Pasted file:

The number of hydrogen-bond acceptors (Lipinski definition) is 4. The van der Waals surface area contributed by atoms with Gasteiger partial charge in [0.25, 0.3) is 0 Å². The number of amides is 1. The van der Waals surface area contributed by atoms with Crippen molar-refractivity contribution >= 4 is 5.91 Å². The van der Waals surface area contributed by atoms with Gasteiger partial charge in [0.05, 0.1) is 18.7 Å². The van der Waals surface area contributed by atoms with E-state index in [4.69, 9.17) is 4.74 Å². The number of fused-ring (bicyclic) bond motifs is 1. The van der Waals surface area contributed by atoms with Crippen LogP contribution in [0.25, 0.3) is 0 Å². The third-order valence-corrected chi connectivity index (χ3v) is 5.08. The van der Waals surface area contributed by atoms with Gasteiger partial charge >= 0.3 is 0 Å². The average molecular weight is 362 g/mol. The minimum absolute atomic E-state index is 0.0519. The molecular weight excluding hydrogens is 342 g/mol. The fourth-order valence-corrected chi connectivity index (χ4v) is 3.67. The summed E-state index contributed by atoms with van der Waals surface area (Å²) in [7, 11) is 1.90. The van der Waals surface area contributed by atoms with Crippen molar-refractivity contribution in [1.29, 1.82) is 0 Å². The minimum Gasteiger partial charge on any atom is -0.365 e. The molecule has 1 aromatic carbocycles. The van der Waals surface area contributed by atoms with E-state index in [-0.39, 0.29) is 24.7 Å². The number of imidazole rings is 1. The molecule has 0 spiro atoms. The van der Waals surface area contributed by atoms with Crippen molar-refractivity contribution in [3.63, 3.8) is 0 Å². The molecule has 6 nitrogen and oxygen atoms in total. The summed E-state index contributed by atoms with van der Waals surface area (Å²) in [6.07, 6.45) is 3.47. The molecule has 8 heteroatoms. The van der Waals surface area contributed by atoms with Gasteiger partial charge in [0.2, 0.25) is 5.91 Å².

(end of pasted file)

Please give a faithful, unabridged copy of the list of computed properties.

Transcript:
The number of hydrogen-bond acceptors (Lipinski definition) is 4. The van der Waals surface area contributed by atoms with Gasteiger partial charge in [0.25, 0.3) is 0 Å². The number of amides is 1. The van der Waals surface area contributed by atoms with Crippen molar-refractivity contribution >= 4 is 5.91 Å². The van der Waals surface area contributed by atoms with Gasteiger partial charge in [0.05, 0.1) is 18.7 Å². The van der Waals surface area contributed by atoms with E-state index in [4.69, 9.17) is 4.74 Å². The number of fused-ring (bicyclic) bond motifs is 1. The van der Waals surface area contributed by atoms with Crippen LogP contribution in [0.25, 0.3) is 0 Å². The third-order valence-corrected chi connectivity index (χ3v) is 5.08. The van der Waals surface area contributed by atoms with Gasteiger partial charge >= 0.3 is 0 Å². The average molecular weight is 362 g/mol. The minimum absolute atomic E-state index is 0.0519. The molecular weight excluding hydrogens is 342 g/mol. The fourth-order valence-corrected chi connectivity index (χ4v) is 3.67. The summed E-state index contributed by atoms with van der Waals surface area (Å²) in [7, 11) is 1.90. The van der Waals surface area contributed by atoms with Crippen molar-refractivity contribution in [1.29, 1.82) is 0 Å². The minimum Gasteiger partial charge on any atom is -0.365 e. The molecule has 1 aromatic carbocycles. The van der Waals surface area contributed by atoms with E-state index in [-0.39, 0.29) is 24.7 Å². The number of imidazole rings is 1. The molecule has 0 spiro atoms. The van der Waals surface area contributed by atoms with Crippen molar-refractivity contribution in [3.63, 3.8) is 0 Å². The molecule has 6 nitrogen and oxygen atoms in total. The summed E-state index contributed by atoms with van der Waals surface area (Å²) in [6.07, 6.45) is 3.47. The molecule has 8 heteroatoms. The van der Waals surface area contributed by atoms with Gasteiger partial charge in [0.2, 0.25) is 5.91 Å².